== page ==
I am hosting today and for the next couple of times, the Haibun Monday prompt sessions over at dVerse Poets Pub. Today the prompt is “relax” and how do you relax? I am excited about this and have several prompts already going in my head.  I hope you will join us.  The haibun is a wonderful form – a nonfiction prose/poetry form summed up by a haiku at the end.  For my haibun today, I have chosen to write about “boketto”.  Boketto is taken from 「ぼけとする – to be daydreaming. One gazes into the horizon or sky and does it without thinking, by the mind being still and empty. One is aware of what is going on and absorbs scents, sounds, sensations (such as heat from sun or rain). No thinking about anything – no recipes, work, schedules – nothing. Relax!

Boketto 「ぼけとする」
It is the time of morning after the birds have awakened and their busy work completed. Nestlings have been fed and are still for a time. Quietly resting in the branches hidden by full green leaves, the birds are mostly silent now. Sometimes a trill or chirp from a wren, the soft whoowhoowhoo from a dove or the sweet bell song of a cardinal. Rush hour traffic has ended and only an occasional car passes. The sweet smell of honeysuckle in the summer heat is sweet incense. I lie in the hammock gazing up at the green tree tops against the blue sky watching the hawk as it hunts, floating on the wind currents high above me. No thoughts inside my head. A wispy white cloud drifts away into the blue boundary of the horizon. My mind is empty and my eyes simply observe. 「ぼけとする」This daydreaming is as automatic as my heartbeats. I no longer have to say, no thoughts, and work to empty myself. Just as I stopped years ago saying, breathe, breathe…Emptier than the blue sky above me, I simply am.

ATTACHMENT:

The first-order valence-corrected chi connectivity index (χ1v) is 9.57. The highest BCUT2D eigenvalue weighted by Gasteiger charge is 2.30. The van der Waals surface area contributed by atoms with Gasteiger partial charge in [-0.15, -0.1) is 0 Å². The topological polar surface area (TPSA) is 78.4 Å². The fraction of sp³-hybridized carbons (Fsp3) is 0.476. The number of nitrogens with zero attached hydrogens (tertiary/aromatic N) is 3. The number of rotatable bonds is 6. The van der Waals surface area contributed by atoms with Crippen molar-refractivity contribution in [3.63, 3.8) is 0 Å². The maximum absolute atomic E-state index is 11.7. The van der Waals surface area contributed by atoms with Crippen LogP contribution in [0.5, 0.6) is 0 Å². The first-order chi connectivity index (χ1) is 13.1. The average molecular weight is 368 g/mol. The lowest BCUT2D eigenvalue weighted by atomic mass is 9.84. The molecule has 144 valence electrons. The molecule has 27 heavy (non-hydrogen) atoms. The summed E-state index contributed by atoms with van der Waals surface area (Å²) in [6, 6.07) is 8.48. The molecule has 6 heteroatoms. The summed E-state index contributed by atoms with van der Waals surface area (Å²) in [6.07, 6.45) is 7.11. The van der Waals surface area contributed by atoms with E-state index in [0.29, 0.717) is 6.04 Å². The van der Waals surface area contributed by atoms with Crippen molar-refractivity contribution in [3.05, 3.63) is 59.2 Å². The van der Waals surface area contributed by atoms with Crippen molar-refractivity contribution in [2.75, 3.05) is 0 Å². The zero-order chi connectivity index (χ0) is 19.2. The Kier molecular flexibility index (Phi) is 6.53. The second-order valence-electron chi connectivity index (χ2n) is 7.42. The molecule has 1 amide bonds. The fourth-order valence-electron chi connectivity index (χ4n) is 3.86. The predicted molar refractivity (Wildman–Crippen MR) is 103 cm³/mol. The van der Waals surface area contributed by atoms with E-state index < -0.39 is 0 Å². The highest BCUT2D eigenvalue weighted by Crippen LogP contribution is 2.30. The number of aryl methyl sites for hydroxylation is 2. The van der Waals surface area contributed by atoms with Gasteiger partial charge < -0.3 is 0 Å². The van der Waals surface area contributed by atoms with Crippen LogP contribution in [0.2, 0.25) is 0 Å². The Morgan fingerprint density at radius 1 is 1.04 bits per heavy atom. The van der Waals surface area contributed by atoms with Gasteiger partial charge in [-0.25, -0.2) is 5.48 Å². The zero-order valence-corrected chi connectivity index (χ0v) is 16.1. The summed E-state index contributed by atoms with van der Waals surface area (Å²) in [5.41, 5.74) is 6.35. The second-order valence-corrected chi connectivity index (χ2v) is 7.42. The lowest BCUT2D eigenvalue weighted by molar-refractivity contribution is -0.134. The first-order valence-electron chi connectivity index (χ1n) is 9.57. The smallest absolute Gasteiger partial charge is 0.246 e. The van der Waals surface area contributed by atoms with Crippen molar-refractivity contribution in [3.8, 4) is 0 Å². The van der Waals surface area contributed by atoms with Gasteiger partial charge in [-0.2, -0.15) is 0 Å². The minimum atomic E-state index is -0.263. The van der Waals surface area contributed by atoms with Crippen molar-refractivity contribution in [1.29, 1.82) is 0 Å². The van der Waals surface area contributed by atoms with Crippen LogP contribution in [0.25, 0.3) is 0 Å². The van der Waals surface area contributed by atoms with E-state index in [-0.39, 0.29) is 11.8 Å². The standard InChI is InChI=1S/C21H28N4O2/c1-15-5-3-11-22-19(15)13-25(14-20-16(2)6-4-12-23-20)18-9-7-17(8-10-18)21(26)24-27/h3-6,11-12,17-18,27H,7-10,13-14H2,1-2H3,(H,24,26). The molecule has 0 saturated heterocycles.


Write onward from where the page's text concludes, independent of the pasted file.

green tree canopy
blue summer sky – little cloud
fades in the horizon

copyright kanzensakura

copyright kanzensakura

Haibun Monday – Walk

Bjorn is our host today, giving us our prompt for our haibun today. He wants us to share a walk we have taken – a daily walk, pilgrimage, tour…a walk! Share details, feelings – all involved with the walk. This is like a mini-travelogue. Come join us at dVerse today, walk with us, talk with us.

copyright kanzensakura

copyright kanzensakura

Daily Ramble

Every day, regardless of the weather, I walk.  Mostly I walk down our lane to finish at the creek at the bottom of the hill.  Muddy from spring storms, clear and rimmed with ice, sleepy in the early morning – this place is a refuge.  In the summer, the lane is shaded with thick ancient oaks and maple and in the green light of the woods, you can breathe in the cool breathe of the trees and undergrowth. During a rain, the raindrops tap on the leaves and make them dance. Squirrels jump from tree to tree, birds chirp and flutter in the safety of their private cathedral.  Autumn the smell is spicy with fallen leaves and the light filtering through the trees is golden and calm.  Snow sticks to the bare limbs and covers the ground beneath the trees in winter.  Sepia, white, and the dark green of cedar are the colors of winter.  Tracks of deer and raccoons break the smooth white of the snow.

Tender green bursts forth in the spring.  The cycle begins anew.  Daffodils gone wild rise beneath the trees, survivors of a long gone farm.  A cabin in ruins is part of the landscape of this walk.  Wild white roses and white blooms of blackberry vines are thick and fragrant.  Sometimes I take this walk at night.  The muscular sound of an owl rising to hunt breaks the silence.  Peepers who live at the creek stop their night music until the threat passes.  Summer smells of night blooming jasmine and honeysuckle entice me on my night ramble to walk farther, to walk to the creek.  In the winter, snow coats my hair and coat.  At times I will walk through snow and others, I walk before the snow begins to stick.  Sometimes I startle deer in their walk to the creek.

Moonlight sparkles on the black water – all the seasons.  The creek will whisper slow lullabies, sing a bluesy burble, or sing double time, a laughing aria.  I know these woods and the creek through all the seasons, all the times of day and night.  Sometimes in my dreams I walk this walk and often, leave the ground to walk among the watching stars, trying to catch meteors or wade in the River of Heaven** as it swirls in the black sky.  To the creek, to the River of Heaven – my walk.

cedars and jasmine
cool water and spicy leaves –
stars and trees true friends.

copyright kanzensakura

copyright kanzensakura

**River of Heaven – Amanogawa, Japanese name for the Milky Way